See PDF description for patent and licensing information associated with PDF.
|Transparency||Judging from example files, this georegistration encoding can usually be read by using an ASCII text editor to open the PDF file. In practice, most PDFs have compression filters applied to most of the file content.|
|Self-documentation||The GeoPDF encoding itself supplies limited geospatial metadata for maps or other georegistered illustrations in a PDF file.|
|External dependencies||To get full value from a PDF with GeoPDF encoding as a user, you need the TerraGo Toolbar, an add-on to Adobe Reader or the equivalent application for mobile devices. At October 2011, the toolbar is freely downloadable (after registration), but works only on Windows.|
|Technical protection considerations||The encoding itself has no means of protection. Encryption or other forms of technical protection may be applied to the file in which the georegistration information is embedded.|
|Normal rendering||The geospatial encoding is independent of image quality and functionality. See PDF for discussion of quality and functionality factors for images in PDF documents.|
|Clarity (high image resolution)||See PDF.|
|Color maintenance||See PDF.|
|Support for vector graphics, including graphic effects and typography||See PDF.|
|Support for multispectral bands||TBD|
|Functionality beyond normal rendering||See PDF.|
|GIS images and datasets|
The GeoPDF encoding for georegistration of an illustration in a PDF file defines a map frame for the image, by providing data to map the coordinate system of the PDF page to a known coordinate reference system. Three types of coordinate reference systems are supported: geodetic, projected, and unregistered cartesian (for engineering). The map frame specifies the coordinate transformation matrix, all parameters required for a map projection (if used), the reference ellipsoid, and the geodetic datum.
GeoPDF supports a list predefined geodetic datums and ellipsoids, by means of codes that correspond to names used by the GeoTrans software from the U.S. National Geospatial-Intelligence Agency. Note that in its specification of the GeoPDF encoding [OGC 08-139r2], "the OGC recognizes that the specification of the datum, ellipsoid, and CRS codes as used in this document do not conform to the EPSG database, the current de-facto normative reference for CRS metadata." GeoPDF also supports custom geodetic datum definitions. A geodetic datum is comprised of an ellipsoid, a known origin point, and a prime meridian. For GeoPDF encodings, a Greenwich prime meridian is assumed. The description for a custom geodetic datum may also specify a shift operation that converts (at least approximately) the geodetic datum’s coordinates to the widely-used World Geodetic System 1984 geodetic datum (WGS84).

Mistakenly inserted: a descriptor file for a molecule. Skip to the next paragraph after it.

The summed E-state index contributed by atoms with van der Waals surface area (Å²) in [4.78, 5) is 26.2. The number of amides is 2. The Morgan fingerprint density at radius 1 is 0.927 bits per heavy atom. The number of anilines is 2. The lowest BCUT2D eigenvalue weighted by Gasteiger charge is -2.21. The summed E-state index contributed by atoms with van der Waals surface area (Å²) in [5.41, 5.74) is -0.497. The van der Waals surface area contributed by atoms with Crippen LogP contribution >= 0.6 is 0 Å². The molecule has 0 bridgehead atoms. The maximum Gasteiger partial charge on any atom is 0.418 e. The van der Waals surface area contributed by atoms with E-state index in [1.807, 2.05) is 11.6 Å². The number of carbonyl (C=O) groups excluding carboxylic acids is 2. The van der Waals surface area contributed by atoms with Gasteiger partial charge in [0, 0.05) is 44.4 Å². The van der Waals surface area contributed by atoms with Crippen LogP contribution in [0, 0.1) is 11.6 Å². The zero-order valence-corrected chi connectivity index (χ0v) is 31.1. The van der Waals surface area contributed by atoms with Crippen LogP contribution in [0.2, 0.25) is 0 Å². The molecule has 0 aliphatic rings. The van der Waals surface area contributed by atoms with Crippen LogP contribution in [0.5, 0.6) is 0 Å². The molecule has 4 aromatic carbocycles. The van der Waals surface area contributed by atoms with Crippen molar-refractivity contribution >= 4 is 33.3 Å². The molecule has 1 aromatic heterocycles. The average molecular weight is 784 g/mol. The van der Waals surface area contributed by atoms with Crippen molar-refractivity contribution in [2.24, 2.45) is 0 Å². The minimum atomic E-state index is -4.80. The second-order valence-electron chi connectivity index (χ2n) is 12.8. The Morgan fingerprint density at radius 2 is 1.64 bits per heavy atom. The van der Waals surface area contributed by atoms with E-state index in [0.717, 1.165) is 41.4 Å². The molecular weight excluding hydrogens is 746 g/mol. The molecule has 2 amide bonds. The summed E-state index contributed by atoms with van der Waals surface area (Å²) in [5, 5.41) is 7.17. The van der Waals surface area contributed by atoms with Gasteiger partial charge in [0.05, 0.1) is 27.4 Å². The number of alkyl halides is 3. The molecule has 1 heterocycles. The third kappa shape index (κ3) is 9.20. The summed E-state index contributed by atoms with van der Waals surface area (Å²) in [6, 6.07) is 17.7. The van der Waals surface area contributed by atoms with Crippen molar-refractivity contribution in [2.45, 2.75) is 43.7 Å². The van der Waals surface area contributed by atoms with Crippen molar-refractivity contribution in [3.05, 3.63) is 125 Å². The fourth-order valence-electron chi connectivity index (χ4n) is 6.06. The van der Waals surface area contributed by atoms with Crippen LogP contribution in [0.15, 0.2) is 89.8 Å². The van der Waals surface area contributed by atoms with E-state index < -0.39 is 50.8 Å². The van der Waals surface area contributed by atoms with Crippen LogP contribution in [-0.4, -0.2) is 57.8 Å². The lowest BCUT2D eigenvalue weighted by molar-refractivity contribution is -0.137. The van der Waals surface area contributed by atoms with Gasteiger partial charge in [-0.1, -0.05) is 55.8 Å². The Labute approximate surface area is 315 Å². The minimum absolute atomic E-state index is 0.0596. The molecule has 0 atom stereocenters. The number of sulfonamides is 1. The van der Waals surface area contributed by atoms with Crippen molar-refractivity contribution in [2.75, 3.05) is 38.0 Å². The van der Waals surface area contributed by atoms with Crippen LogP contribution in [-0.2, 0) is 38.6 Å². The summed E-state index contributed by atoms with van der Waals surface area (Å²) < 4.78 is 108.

|Support for GIS metadata||GeoPDF encoding provides specific geospatial metadata associated with an image within a document. GeoPDF makes no assumptions or recommendations with respect to GIS metadata for the PDF document as a whole. Version 1.4 of PDF and later support embedding of any metadata in XMP packages.|
|Filename extension||Not applicable.||GeoPDF does not define a file format, but an encoding for georegistration information that may be associated with an image. In practice, it will be embedded in a file in some version of the PDF format, and that file will likely have the extension pdf.|
||A PDF file including GeoPDF encoding will be recognized by the existence of an LGIDict entry associated with at least one page in the PDF.|
|Pronom PUID||See note
||No PUID as of Feb 2017.|
|Wikidata Title ID||Q5533911
The TerraGo product line uses the GeoPDF georegistration encoding to support the collection of information in the field using annotations (markups) associated with a point on the map. Application domains include emergency management, and management of natural resources and remote assets such as utility poles and railway track.
GeoPDF uses features of the PDF architecture to embed georegistration information into a page object. It was the first widely adopted technique for supporting georegistration within a PDF. With the release of Acrobat 9.0 and ExtensionLevel 3 to PDF, Version 1.7 in June 2008, Adobe introduced its own schemes for recording georegistration and 3D information in PDF documents. It remains to be seen whether users of GeoPDF migrate to the Adobe geospatial encoding.
The original GeoPDF encoding was developed at Layton Graphics, Inc. in the early 2000s. The use of the name LGIDict for the encoding object within a PDF file reflects that origin. Version 1 was drafted in 2002; version 2 was introduced in November 2003. The mapping group of Layton Graphics was spun off as TerraGo Technologies in September 2005.
The specification of version 2.2 of the GeoPDF encoding was published as a best practice by the Open Geospatial Consortium (OGC) in April 2009.
The TerraGo product line now supports the Adobe geospatial extensions (introduced with Acrobat 9.1 in June 2008) as well as GeoPDF "under the hood."